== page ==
3. As a result of IBCS's continued failure to comply with the compensation terms of the Employment and Commission Agreements, Plaintiff filed the initial Complaint in this action on April 23, 2014, alleging, in relevant part, that IBCS and Fidelity breached the terms of the Employment and Commission Agreements, and relatedly, violated New Jersey's Wage Payment Law, N.J.S.A. §§ 31:11-4.1, et seq. (hereinafter, "New Jersey's Wage Law"), and Sales Representatives' Rights Act, N.J.S.A. §§ 2A:61A-1, et seq. (hereinafter, "New Jersey's Commission Payment Statute"). (See Compl. at ¶¶ 32-44, 51-62.)

4. On May 6, 2014, Plaintiff successfully effectuated personal service of the Complaint upon IBCS and Fidelity at their principal place of business in Charlottesville, Virginia. [Docket Items 3 & 4.] Following the failure of IBCS and Fidelity to answer or otherwise respond, the Clerk of Court entered default against all defendants [Docket Items 9 & 10], and Plaintiff's motion for default judgment followed. [Docket Item 17.]

5. In the pending motion, Plaintiff argues that the unchallenged facts demonstrate his entitlement to unpaid compensation and benefits in the aggregate amount of $53, 229.78 for breach of the Employment Agreement and/or for violating New Jersey's Wage Law, N.J.S.A. § 34:11-4.3. (See Pl.'s Br. at 11-16.) Plaintiff similarly argues that the undisputed facts reflect his entitlement "to payment of $111, 089.00" in outstanding commissions, in addition to "$333, 267.00 in exemplary damages, " attorney's fees, and costs pursuant to New Jersey's Commission Payment Statute, N.J.S.A. § 2A:61A-3. (See id. at 11-14, 16-17; see also Frank Aff. at ¶¶ 9-10.)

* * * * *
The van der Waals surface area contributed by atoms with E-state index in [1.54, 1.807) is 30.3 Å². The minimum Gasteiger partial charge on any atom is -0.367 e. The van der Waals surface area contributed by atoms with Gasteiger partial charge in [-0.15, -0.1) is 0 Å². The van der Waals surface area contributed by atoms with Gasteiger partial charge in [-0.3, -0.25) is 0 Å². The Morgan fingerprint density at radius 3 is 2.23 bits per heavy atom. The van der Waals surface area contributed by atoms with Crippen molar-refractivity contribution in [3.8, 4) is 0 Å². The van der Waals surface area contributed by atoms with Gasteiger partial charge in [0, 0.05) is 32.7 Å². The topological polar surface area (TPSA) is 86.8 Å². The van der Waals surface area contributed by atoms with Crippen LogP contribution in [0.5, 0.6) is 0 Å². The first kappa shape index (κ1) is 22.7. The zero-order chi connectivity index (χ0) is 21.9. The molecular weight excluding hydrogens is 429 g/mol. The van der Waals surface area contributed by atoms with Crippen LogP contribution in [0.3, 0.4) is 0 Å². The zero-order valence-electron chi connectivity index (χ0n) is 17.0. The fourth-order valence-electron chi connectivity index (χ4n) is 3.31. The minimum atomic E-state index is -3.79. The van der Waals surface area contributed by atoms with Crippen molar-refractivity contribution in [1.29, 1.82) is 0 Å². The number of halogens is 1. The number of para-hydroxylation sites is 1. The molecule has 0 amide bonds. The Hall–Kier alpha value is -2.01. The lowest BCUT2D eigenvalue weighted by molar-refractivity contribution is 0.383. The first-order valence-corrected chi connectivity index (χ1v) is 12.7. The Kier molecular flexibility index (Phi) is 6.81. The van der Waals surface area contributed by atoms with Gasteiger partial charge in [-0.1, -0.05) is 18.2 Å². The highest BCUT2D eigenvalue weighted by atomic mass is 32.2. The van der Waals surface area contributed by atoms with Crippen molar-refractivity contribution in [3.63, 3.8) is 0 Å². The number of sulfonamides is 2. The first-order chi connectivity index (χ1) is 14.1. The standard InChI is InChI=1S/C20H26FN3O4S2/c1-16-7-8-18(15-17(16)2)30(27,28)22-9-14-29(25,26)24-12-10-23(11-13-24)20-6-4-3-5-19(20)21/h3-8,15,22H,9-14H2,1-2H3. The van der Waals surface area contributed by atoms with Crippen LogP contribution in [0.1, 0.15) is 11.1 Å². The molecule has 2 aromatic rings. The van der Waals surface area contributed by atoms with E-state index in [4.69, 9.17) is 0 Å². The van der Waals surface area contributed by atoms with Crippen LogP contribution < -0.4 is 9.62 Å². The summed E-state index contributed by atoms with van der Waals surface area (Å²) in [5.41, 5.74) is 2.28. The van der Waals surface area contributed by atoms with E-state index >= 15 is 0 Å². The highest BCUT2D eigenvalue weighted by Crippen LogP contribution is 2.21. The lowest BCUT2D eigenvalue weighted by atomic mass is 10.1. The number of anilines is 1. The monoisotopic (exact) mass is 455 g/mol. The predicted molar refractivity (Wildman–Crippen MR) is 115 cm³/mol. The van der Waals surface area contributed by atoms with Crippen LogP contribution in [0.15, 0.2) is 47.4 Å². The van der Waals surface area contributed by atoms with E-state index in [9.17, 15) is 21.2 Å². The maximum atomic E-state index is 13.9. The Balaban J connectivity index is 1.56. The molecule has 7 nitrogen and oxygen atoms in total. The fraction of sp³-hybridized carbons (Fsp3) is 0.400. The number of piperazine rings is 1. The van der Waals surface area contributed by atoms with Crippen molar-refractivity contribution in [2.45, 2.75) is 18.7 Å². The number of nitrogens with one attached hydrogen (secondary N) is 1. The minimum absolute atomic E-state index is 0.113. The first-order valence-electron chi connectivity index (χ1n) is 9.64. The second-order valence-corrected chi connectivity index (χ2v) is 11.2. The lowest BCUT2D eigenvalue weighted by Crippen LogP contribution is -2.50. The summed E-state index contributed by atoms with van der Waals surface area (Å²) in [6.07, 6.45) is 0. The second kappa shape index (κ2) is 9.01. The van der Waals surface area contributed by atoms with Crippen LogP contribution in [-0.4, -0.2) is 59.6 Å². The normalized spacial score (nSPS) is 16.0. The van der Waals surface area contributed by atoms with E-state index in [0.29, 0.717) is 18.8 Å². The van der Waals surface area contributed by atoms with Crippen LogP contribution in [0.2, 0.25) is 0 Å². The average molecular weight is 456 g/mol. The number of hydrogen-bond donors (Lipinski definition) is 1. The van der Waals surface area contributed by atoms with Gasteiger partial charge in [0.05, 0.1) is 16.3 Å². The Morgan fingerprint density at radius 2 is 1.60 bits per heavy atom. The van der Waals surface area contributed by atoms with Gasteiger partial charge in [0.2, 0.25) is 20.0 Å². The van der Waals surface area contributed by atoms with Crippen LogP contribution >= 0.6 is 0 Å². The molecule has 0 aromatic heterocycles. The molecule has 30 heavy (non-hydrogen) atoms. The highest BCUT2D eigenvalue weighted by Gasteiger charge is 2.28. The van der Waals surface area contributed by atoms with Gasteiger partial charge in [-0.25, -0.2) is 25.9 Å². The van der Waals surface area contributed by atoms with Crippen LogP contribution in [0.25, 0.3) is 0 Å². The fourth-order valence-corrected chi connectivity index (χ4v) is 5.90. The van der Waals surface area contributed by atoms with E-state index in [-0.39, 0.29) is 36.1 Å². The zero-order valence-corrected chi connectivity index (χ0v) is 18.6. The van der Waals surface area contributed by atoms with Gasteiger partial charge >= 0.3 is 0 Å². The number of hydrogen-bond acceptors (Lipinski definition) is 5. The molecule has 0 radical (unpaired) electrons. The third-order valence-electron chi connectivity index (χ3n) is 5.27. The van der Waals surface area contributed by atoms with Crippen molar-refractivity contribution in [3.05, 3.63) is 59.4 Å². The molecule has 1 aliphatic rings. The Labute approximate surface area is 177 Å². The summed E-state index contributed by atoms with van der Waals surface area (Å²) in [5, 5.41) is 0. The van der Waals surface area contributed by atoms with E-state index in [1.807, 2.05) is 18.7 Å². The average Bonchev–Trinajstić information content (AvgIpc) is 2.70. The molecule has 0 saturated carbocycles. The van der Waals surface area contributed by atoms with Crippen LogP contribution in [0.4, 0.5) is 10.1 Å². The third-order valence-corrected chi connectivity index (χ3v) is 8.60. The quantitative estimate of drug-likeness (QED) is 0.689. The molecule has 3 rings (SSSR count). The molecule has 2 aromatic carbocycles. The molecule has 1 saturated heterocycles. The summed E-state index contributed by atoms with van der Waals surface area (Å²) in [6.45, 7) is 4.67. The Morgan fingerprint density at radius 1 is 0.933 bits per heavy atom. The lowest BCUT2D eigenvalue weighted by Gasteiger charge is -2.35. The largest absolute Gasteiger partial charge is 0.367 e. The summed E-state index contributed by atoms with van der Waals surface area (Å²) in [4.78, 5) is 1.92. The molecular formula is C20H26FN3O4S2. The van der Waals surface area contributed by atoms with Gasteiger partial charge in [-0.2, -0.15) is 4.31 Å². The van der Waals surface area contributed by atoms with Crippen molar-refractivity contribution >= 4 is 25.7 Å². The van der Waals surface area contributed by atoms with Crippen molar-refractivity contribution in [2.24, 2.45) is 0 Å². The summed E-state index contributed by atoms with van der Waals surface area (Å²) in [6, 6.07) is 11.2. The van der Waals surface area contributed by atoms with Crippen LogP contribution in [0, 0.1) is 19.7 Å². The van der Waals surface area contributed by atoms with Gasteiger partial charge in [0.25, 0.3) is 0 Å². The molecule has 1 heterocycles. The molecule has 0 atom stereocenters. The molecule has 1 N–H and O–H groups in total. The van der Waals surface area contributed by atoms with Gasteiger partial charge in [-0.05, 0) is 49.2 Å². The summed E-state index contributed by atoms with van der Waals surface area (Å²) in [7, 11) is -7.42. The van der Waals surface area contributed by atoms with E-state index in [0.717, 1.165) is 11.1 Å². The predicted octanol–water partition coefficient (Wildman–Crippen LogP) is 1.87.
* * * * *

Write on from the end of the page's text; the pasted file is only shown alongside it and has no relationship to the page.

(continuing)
6. Federal Rule of Civil Procedure 55(b)(2) authorizes courts to enter a default judgment against a properly served defendant who fails to a file a timely responsive pleading. See FED. R. CIV. P. 55(b)(2); see also Chanel v. Gordashevsky , 558 F.Supp.2d 532, 535 (D.N.J. 2008) (citing Anchorage Assoc. v. Virgin Is. Bd. of Tax Rev. , 922 F.2d 168, 177 n.9 (3d Cir. 1990)). Nevertheless, the decision of whether to enter a default judgment rests within the sound "discretion of the district court, " Hritz v. Woma Corp. , 732 F.2d 1178, 1180 (3d Cir. 1984), and the Court of Appeals for the Third Circuit has "repeatedly state[d] [its] preference that cases be disposed of on the merits whenever practicable." Id. at 1181.

7. As a result, prior to entering a judgment of default, a court must determine: (1) whether the plaintiff produced sufficient proof of valid service and evidence of jurisdiction, (2) whether the unchallenged facts present a legitimate cause of action, and (3) whether the circumstances otherwise render the entry of default judgment "proper." Teamsters Health & Welfare Fund of Phila. & Vicinity v. Dubin Paper Co., No. 11-7137 , 2012 WL 3018062, at *2 (D.N.J. July 24, 2012) (internal citations omitted). In so considering, a court must accept as true every "well-pled" factual allegation of the complaint. Comdyne I. Inc. v. Corbin , 908 F.2d 1142, 1149 (3d Cir. 1990). A court need not, however, accept the plaintiff's legal conclusions, nor the plaintiff's assertions concerning damages. See id.; see also Doe v. Simone, No. 12-5825, 2013 WL 3772532, at *2 (D.N.J. July 17, 2013) (citations omitted).